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up mighty developments of Western industry and science, and
from the lives of these types, their struggles among each other
and with the pastors, come history, economics, and politics,
all far complexer than that of the shepherd; yet in the very
nature of their morally inferior occupations lies the root ex-
planation of why all great waves of moral or religious impulse
have come from the pastoral East. We begin to understand
the saying, ‘ex Oriente lux.’

Yet the ethical dynamics of the pastoral life are only beginning.
Here, quite literally, all men are brethren, and brethren who live
their whole lives together; hence a solidarity of family of which
we have no idea. They have no possibility of isolated career,
rarely a chance of separate initiative; and if injustice tend to
arise, if might, as everywhere, tend to be right, and elder
oppress the younger, the old parents are there to redress the
balance with their natural preponderance of affection for their
own youngest, and for the grandchildren about their knees. The
intense solidarity of family comes to a head in the Patriarch,
that type of noblest maturity for the human species. Thanks
to the healthy life of saddle and tent, he longest of all men
prolongs his prime, has children even in old age, is leader to
the last. He is at once parent and chief shepherd, leader and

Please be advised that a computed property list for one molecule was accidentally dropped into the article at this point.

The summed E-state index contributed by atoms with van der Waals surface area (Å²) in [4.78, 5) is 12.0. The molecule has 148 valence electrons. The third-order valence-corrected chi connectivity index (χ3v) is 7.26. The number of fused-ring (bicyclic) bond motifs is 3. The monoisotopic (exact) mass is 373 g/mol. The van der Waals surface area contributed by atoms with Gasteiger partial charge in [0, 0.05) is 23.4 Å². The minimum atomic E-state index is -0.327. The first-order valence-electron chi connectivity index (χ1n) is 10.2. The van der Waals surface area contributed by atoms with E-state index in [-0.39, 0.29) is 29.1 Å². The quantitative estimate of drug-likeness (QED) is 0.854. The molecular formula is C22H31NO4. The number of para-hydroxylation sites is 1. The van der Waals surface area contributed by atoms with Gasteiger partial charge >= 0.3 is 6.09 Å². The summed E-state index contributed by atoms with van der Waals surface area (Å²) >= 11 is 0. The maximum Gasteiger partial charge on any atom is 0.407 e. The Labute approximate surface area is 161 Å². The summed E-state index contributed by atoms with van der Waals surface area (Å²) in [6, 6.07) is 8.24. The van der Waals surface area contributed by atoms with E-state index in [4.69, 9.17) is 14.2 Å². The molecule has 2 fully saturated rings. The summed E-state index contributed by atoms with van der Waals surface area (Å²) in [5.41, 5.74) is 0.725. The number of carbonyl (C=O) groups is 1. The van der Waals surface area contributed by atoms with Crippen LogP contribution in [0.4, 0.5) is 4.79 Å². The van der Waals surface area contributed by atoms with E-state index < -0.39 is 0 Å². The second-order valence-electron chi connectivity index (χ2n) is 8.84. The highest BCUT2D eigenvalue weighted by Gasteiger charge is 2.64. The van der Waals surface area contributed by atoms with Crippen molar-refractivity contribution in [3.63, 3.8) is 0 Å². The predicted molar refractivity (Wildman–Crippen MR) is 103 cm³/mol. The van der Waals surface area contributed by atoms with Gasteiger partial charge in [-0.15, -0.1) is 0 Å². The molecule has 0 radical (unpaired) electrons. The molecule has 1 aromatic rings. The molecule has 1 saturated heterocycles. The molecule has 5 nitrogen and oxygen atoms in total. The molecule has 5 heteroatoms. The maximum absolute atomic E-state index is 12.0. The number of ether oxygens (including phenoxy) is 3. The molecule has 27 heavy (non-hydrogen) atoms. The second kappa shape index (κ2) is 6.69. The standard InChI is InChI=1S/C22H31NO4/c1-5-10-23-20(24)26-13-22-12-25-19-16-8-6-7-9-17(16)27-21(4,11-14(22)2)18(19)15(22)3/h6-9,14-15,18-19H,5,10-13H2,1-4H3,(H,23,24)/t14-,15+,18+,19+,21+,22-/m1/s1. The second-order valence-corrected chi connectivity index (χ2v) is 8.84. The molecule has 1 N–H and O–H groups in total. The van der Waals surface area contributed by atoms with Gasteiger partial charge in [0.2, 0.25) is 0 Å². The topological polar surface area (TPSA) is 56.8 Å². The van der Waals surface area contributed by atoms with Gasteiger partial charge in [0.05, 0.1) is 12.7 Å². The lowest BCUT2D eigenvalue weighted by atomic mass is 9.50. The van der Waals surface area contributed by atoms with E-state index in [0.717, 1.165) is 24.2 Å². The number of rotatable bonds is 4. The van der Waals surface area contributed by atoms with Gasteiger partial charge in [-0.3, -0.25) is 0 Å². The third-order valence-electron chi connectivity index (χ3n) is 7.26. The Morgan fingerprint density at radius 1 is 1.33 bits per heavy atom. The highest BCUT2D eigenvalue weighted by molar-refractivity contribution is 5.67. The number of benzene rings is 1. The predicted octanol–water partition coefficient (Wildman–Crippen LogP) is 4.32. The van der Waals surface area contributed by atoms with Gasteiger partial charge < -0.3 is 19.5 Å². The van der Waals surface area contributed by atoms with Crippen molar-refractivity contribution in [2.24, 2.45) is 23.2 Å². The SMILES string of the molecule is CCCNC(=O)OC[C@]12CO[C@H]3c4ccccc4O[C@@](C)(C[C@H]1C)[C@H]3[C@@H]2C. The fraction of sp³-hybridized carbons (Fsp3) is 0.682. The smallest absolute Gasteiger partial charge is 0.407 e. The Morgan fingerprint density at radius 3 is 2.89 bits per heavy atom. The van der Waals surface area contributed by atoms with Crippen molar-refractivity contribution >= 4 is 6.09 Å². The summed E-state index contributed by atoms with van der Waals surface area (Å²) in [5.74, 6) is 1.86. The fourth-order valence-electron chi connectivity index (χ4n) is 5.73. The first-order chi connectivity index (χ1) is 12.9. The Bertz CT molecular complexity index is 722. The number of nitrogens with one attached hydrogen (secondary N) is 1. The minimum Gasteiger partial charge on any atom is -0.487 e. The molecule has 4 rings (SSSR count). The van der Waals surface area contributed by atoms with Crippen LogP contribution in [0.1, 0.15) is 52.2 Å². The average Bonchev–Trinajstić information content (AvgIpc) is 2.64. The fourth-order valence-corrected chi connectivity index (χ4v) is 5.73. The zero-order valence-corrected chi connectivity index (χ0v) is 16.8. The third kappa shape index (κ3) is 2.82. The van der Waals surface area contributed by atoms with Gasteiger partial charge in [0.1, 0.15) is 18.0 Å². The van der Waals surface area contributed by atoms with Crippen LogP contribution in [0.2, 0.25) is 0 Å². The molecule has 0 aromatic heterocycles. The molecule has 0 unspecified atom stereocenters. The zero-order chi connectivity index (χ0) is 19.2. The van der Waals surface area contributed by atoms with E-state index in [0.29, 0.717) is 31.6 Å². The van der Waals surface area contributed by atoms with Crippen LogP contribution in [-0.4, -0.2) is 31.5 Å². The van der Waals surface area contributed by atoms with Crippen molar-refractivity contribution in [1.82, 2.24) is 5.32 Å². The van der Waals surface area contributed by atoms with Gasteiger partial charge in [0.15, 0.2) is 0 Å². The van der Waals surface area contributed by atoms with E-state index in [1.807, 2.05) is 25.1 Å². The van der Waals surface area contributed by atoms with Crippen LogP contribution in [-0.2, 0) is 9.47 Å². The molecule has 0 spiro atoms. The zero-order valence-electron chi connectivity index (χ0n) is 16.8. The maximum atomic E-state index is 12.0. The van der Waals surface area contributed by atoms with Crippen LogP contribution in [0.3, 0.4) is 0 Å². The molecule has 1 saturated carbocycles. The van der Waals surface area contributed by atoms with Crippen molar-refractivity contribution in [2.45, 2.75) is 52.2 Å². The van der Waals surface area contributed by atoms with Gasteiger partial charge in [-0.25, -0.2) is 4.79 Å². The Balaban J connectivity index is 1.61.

general, lawgiver and judge; yet also daily guide, philosopher,
and friend. He is the repository of passive experience—that is,
of science; of active experience, meditative and practical—that
is, of wisdom: he is at once philosopher and thinker, theologian
and priest So we have in one man a combination of the qualities
which are specialised in many in our more complex societies
of less complex men; but here these are normally united, uni-
versally and perpetually recurrent, not only of old in Abraham,
Isaac, and Jacob, but throughout the nomadic hordes to-day.
In the patriarch’s hands is the ultimate control of all the wealth
and property of the community; he is the temporal as well as
the spiritual power, his blessing carries with it every gift; and
if he say, ‘Depart, ye cursed,’ what is to become of the solitary
exile in the desert?


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Our patriarch epitomises experience, and this in no small
measure. Ulysses-like, he is at once geographer and navi-
gator. He knows the firmament, and where the steppe is so
featureless, and the water a changing or drying shallow if not
even a mirage, there is no sure and definite guide but the stars.
He knows too the seasons, the wind, and the rain: upon his
knowledge, his skilled navigation, the whole maintenance of
the tribe depends, for he must reach and leave each pasture
at the right season. He must adjust his journey to many
conditions, notably day by day to the indispensable wells.
He is an experienced sheep-farmer; learned in pedigrees,
skilled in breeding varieties, it would seem even in Jacob’s day,
to a degree from which our recent Western progress has still
much to learn. (Let the town reader, who thinks all sheep
alike, listen for a moment to the market-talk—’I’ll dae my
best to judge Cheviots, but I ken naething ava’ aboot Sooth-
doons.’) Again, it is he who knows the other tribes, the
clanships, the treaties and boundaries so necessary to avoid